The Good: 1) This book really focuses on the use of standards and good program design. Right from the beginning, the author goes out of his way to make the reader aware of standards from ISO and POSIX and how they apply to good programming and design. Along this line I also like that the author explains the benefits of - and promotes - the use of Gnu software. Being an avid Gnu user myself (as most Linux users are) I agree that Gnu software is generally better software.

2) I feel that knowledge is power, and the author goes along with this idea by showing how some things should *not* be done. He often points out several functions that are available but should be avoided. I appreciated this, and feel that it makes the reader an all-around better programmer. The author also frequently gives extra information and history which helps explain why things are the way they are. This was especially useful when explaining mount points and types of file system.

3) I liked the fact that the author uses real world examples to demonstrate the ideas being presented. I really appreciated the fact that he uses V7 code (older, smaller and less comlex code) to demonstrate his examples. This allowed me to be able to see how the features were implemented in simple code, without being overwhelmed by the modern equivalents.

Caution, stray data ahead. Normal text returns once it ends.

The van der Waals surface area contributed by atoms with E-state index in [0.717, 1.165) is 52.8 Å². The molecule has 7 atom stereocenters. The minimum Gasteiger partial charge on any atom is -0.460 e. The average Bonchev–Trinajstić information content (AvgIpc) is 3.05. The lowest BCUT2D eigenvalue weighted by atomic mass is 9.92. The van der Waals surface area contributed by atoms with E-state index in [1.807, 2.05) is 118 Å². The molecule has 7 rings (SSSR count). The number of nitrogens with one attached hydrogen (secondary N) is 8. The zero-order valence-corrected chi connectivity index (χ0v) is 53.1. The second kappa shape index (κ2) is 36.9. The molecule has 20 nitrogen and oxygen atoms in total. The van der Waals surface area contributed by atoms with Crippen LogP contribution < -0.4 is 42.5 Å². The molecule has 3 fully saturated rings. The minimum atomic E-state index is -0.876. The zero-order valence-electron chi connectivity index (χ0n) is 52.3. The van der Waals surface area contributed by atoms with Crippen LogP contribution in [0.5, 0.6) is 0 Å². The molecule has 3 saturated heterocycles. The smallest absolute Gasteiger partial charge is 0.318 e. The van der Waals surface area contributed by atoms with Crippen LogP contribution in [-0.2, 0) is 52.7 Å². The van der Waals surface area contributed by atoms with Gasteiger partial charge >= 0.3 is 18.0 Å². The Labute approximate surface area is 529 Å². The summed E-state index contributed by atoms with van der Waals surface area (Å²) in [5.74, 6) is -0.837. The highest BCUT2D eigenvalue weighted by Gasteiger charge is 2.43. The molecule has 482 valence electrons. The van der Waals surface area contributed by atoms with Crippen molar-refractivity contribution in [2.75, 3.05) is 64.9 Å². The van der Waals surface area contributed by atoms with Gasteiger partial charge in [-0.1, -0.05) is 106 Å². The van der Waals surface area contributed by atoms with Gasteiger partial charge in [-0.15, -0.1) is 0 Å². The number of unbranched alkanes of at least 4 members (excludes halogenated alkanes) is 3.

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15 of 15 people found the following review helpful By Ernest Friedman-Hill VINE VOICE on July 13, 2004
Format: Paperback
I loved this book. It's earned an honored place on my bookshelf, and I'm going to recommend it to people who need information about Linux and UNIX development.
Many computer books are practically obsolete before they ship: within a few months, "Learn Foomatic 4.3 in 21 Days" is in the bargain bin at the Dollar Tree. Some books have longer lives, and a few can remain useful for years. "Linux Programming by Example" (LPE) is in this last category; this book can stand alongside Steven's "Advanced UNIX Programming" as an essential tutorial and reference.
LPE covers everything you'd expect (working with files, processes, signals, users) and some things you might not (internationalization). But it's this book's voice and unique perspective that make it truly a gem. LPE is written in a clear, friendly, authoritative style. As I read, I often felt that I had gained a new understanding of things I've known for years.
The long and twisted history of UNIX has given rise to multiple competing APIs. Perhaps the greatest thing about this book is the way that Robbins cuts through these thickets, explaining your choices, pointing out the best alternatives, and explaining why they're the best. LPE's modern vantage point means it can cover V7, BSD, POSIX, and GNU APIs. The chapter on signals alone is worth the purchase price of the book for the way in which it clearly compares and contrasts the various signal APIs.
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7 of 7 people found the following review helpful By Chet Ramey on May 23, 2004
Format: Paperback
I am very impressed with this book. Arnold covers the basics of Linux and Unix programming in a clear, easily-understood fashion. He has brought a wealth of programming experience to the job, and it shows -- the comments on portability, for instance, have a certain world-weariness about them that makes it clear that the lessons were hard-won.
I thought the choice of using Unix 7th edition source code was inspired. The code is elegantly written, and comprehensible enough to be used as a teaching aid.
I would not hesitate to recommend this to anyone looking for an introduction to programming on Linux or Unix.